small business lending code australia - Six Aussie fintech lenders sign on to code of practice to help SMEs get better loansA raft of Australian fintechs have signed a newly minted code of practice to improve transparency and bolster confidence in the small business lending space.

Released on Friday, the code was formulated and backed by Australia’s Small Business Ombudsman Kate Carnell, the Australian Finance Industry Association (AFIA), FinTech Australia, and lending advisory and SME advocate, operated by Neil Slonim.

Leading small business lending fintechs Capify, GetCapital, Moula, OnDeck, Prospa and Spotcap were all signatories to the code, which will require them to comply with a series of best practice principles when dealing with SME customers.

Alongside pledging to meet all current legal and regulatory requirements for small business lending, the signatories have also agreed to introduce an easy to understand loan summary and contribute to a price comparison document being produced by the code’s organisers.

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This document will simply lay out all costs and fees associated with the fintech’s loans, including the total repayment amount, annual percentage rate, and the simple annual interest rate.

Failure to comply with the code will see the offending fintech lender subject to an independent Code Compliance Committee which will be established by AIFA. While the committee will have no legal power, it will call out any signatories it finds to be non-compliant, and is tasked with ensuring all signatories are compliant with unfair contract term laws by December 31, when the code is slated for implementation.

This code of practice is a follow-through on a report released in February this year by the Ombudsman’s office, which found 47% of fintechs believed more work was needed on the transparency side when it came to SME lending. Interestingly, despite 13 different fintechs being thanked for their involvement in the review, less than half that number actually signed the resulting code of practice.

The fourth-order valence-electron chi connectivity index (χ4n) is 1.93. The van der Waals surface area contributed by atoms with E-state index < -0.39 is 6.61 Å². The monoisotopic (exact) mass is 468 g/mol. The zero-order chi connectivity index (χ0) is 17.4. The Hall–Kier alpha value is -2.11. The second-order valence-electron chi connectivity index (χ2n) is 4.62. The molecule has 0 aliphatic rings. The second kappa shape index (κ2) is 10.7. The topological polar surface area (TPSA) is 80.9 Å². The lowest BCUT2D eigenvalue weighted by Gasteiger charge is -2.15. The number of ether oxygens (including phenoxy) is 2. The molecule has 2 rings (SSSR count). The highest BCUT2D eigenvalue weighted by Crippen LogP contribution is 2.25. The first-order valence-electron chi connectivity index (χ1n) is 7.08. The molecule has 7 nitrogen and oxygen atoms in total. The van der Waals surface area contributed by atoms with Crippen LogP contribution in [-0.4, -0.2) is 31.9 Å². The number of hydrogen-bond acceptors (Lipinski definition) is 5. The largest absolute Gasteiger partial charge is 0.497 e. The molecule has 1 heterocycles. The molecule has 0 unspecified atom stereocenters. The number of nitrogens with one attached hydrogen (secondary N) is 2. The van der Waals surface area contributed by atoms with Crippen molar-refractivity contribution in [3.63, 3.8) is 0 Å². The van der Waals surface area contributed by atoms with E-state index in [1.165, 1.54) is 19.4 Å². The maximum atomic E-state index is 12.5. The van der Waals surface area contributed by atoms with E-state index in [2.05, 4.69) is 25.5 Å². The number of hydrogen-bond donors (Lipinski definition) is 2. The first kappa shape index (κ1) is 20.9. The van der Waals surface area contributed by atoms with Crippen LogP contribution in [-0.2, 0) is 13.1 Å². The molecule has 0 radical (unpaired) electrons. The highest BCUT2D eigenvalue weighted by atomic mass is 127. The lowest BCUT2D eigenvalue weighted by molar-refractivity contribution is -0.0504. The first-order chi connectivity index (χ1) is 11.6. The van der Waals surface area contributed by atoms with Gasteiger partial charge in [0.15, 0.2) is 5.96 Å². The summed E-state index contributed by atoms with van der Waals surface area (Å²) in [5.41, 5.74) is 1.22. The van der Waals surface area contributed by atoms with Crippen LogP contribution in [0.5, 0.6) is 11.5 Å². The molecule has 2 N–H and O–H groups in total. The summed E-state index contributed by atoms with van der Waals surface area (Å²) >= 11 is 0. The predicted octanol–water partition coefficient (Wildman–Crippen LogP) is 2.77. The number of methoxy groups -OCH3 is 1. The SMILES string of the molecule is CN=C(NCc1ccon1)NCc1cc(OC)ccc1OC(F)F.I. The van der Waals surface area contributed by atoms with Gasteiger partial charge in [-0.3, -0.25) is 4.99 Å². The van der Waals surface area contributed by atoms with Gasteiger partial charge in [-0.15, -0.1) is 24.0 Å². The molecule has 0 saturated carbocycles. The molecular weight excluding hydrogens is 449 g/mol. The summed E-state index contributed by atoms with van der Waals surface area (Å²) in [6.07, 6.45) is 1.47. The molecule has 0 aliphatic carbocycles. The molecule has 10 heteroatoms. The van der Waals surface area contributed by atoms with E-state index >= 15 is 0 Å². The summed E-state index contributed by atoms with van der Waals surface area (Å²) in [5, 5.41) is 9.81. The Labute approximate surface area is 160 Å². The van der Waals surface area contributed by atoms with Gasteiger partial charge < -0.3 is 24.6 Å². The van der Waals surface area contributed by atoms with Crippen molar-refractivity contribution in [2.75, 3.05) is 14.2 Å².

One signatory, Prospa, recently halted its initial public offering process after the Australian Securities and Investments Commission questioned the company’s small business loan terms in relation to the review done by the Small Business Ombudsman.

In a joint statement, the fintech lenders that did sign said they were “proud to be working together to take proactive steps to bring transparency to the market, and ensure we’re doing what’s best for Australian small business owners”.

SMEs struggling to access capital

Speaking to SmartCompany, Ombudsman Kate Carnell says the code of practice represents some big steps in the right direction, but there’s still a long way to go when solving the issues plaguing SMEs when it comes to accessing capital.

Carnell’s office also released a separate report on Friday, which outlines the issues with accessing affordable capital for SME growth. The report made eight recommendations to the government to help solve these issues for businesses, including a suggestion to establish a business growth fund, and further reforms to open banking policy.

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“What the access to capital report shows is that SMEs with real challenges to accessing capital are finding the fintech industry as a growing source of short-term capital,” Carnell says.

“Due to this, it’s really important the fintech industry is transparent and easy to understand for SMEs, so they can really understand what the cost of borrowing really is, and what the penalties look like if they don’t comply.”

Overall, Carnell says she has seen a definite change in mindset towards fintech lenders by SME owners. Years ago, there was limited understanding of the difference between fintech lenders and some of the “less reputable” short-term funding options, says Carnell, but now there’s a growing understanding of the new players’ role in the finance sector.

Releasing this code of practice will hopefully get more business owners up to speed, says Carnell.

“The access to capital report showed a large percentage of small businesses never even contemplated loans from anywhere but their banks, and as we know, banks regularly say no,” she says.

“The reaction then from small businesses is that if the bank says no, then they believe there’s no availability to them of reputable finance, and that’s simply not the case.

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